My waters turned red with the blood of the natives as well as foreigners, but it was the foreigners who suffered heavier losses. This was not going to be taken lightly by the British, and another counter attack was planned where the natives were slaughtered like lambs.
My waters continued to run red like the *Lohit, yet there was more to come!
The adopted son of the peshwa had managed to save some women and children and transferred them to a safe house close to my banks in Bithoor to keep at least part of his promise of a safe passage. But the moment the guardian of this safe house heard of the retaliation by the British to what happened at Cawnpur Ghat, not a single woman or child was spared.
I still continued to flow red.
As the news of the killings at Bithoor reached the British forces, they attacked Bithoor with a vengeance. The adopted son of the peshwa was forced to flee and was bereft of seeing the prophecy come true. The small town of Bithoor saw bloodshed of unrivaled proportions. Rebels were made to lick the bloodied floor where the British women and children were slaughtered before being killed and hung from old banyan trees around the town. The enraged foreigners wiped out almost the whole town of up to 25000.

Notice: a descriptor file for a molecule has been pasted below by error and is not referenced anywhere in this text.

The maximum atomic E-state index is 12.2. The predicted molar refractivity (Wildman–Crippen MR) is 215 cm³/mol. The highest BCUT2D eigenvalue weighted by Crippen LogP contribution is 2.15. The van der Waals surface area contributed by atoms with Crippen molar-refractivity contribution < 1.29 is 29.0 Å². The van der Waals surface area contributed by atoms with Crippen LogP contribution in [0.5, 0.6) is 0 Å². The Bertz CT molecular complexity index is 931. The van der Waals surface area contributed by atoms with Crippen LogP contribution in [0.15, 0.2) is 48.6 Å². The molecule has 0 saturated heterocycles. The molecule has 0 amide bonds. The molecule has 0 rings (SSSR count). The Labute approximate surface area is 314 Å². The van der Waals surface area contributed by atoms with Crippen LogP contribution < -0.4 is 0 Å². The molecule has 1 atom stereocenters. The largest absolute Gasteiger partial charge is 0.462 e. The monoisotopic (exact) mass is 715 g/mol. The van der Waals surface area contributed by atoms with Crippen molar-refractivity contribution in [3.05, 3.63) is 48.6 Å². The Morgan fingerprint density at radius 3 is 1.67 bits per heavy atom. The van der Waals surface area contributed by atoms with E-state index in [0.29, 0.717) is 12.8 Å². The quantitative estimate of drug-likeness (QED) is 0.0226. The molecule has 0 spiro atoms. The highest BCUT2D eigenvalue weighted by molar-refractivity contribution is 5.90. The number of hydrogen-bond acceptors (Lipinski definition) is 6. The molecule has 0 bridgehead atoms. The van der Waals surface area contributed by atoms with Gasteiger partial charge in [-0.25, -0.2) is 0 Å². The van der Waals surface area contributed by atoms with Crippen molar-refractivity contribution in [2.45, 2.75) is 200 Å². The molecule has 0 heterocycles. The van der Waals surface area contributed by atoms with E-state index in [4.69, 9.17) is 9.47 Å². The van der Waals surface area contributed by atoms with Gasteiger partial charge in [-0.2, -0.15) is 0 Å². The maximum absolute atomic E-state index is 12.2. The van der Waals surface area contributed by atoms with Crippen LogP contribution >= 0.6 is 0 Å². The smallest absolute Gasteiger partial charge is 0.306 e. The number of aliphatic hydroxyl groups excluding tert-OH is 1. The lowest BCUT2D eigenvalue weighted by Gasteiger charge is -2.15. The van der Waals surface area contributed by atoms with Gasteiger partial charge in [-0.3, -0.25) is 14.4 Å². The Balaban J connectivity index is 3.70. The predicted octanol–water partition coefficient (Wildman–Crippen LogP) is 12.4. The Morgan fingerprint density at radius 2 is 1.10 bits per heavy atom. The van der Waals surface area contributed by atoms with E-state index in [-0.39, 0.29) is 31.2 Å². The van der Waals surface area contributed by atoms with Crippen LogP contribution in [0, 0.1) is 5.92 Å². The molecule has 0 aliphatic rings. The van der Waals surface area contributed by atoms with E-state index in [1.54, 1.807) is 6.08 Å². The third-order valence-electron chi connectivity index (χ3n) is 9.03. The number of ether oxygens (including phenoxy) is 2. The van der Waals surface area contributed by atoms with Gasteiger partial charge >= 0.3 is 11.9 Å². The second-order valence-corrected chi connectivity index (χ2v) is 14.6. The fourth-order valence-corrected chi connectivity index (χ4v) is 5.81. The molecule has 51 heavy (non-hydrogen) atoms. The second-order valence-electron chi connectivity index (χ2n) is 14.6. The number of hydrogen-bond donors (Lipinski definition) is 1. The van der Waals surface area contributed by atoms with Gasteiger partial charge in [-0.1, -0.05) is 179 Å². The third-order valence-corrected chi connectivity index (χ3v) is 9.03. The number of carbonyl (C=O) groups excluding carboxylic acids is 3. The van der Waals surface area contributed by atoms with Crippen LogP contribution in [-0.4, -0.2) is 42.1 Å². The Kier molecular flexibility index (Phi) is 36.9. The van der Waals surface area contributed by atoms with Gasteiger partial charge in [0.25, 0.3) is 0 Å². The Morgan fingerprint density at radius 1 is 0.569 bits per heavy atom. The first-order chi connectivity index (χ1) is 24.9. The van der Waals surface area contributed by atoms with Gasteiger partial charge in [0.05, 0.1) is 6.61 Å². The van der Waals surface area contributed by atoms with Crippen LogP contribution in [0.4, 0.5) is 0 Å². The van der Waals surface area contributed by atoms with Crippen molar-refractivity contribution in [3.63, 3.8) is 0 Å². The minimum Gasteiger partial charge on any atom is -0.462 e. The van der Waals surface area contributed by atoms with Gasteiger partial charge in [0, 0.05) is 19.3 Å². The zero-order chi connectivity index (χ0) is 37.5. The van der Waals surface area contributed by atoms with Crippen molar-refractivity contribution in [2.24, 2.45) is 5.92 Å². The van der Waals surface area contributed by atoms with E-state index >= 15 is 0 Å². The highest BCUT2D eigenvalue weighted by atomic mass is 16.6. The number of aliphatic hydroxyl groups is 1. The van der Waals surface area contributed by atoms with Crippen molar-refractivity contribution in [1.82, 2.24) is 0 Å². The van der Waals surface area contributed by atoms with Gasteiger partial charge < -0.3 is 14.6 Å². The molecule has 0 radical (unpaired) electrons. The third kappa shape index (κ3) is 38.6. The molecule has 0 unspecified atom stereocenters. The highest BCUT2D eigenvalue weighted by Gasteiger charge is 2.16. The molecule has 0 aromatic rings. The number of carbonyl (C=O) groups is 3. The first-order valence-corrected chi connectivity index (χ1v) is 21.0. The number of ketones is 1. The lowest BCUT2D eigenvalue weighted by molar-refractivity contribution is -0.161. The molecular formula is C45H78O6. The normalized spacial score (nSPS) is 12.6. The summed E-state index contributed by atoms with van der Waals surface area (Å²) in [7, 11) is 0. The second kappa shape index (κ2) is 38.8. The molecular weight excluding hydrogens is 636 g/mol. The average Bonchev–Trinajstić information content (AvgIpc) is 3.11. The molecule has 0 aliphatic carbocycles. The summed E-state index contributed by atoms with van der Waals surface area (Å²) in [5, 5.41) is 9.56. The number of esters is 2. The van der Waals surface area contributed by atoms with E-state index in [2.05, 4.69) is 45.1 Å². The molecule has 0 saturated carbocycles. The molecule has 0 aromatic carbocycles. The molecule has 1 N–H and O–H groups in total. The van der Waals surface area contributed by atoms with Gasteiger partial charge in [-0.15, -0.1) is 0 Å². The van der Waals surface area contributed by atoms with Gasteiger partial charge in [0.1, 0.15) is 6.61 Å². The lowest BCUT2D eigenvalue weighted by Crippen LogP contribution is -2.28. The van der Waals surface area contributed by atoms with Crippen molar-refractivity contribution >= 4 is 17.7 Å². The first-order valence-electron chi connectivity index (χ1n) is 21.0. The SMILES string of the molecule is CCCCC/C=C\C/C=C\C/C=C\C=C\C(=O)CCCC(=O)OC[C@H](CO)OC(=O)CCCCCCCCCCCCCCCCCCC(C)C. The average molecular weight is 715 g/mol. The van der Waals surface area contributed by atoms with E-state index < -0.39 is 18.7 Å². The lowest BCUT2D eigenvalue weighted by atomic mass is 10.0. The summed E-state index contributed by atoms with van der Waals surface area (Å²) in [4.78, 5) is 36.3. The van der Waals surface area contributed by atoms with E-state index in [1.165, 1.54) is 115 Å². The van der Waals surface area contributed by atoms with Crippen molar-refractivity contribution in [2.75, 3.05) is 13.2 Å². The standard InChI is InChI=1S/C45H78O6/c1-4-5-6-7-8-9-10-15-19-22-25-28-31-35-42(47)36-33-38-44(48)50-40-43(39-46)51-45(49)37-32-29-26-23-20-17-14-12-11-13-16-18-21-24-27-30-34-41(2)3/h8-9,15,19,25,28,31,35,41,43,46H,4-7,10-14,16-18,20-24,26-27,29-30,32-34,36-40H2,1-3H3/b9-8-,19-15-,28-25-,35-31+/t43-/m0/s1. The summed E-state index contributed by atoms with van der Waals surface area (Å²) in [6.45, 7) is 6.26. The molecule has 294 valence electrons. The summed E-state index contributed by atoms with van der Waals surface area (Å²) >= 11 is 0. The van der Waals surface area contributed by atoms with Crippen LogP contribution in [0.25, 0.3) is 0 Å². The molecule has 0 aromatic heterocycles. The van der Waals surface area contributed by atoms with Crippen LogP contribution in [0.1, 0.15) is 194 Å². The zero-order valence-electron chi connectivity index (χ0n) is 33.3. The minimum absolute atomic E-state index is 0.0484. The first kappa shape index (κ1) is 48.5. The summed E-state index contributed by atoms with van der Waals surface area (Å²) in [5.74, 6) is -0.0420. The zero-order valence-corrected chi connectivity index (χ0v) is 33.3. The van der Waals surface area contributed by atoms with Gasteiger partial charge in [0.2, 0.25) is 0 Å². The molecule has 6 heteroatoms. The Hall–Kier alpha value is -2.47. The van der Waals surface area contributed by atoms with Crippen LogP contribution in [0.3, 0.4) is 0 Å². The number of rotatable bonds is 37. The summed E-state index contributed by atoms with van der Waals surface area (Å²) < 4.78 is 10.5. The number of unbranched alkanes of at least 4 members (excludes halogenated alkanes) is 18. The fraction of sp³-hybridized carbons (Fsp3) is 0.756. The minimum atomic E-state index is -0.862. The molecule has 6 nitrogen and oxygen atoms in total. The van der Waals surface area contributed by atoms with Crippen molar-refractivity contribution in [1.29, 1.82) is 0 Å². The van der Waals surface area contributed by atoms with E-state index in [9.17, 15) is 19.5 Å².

The branches of the banyan tree on my bank alone held bodies of more than 200 men and women. The corpses hung and rotted as a message to any rebel who harbored even the slightest belief that the old prophecy would come true.
The chapatti chain came to a sudden stop but even centuries later, no one seemed to have a definite clue as to its originator or its real purpose.
I continued to flow red like the scarlet jackets of the British soldiers for some more time.
Perhaps it was the prophecy or simple utterance of Maharaja Ranjit Singh that held true this time.
*“Sab Laal ho Jayega!”
That colour has since been washed off by my own waters. It’s just that I am slowly but surely tiring of washing sins.
Lohit: Another name for the Brahmaputra which flows red sometimes.
Sab Laal ho Jayega – Everything will turn red (Maharaj Ranjit Singh had uttered these words to perhaps say that The British Red Jackets would take over everything)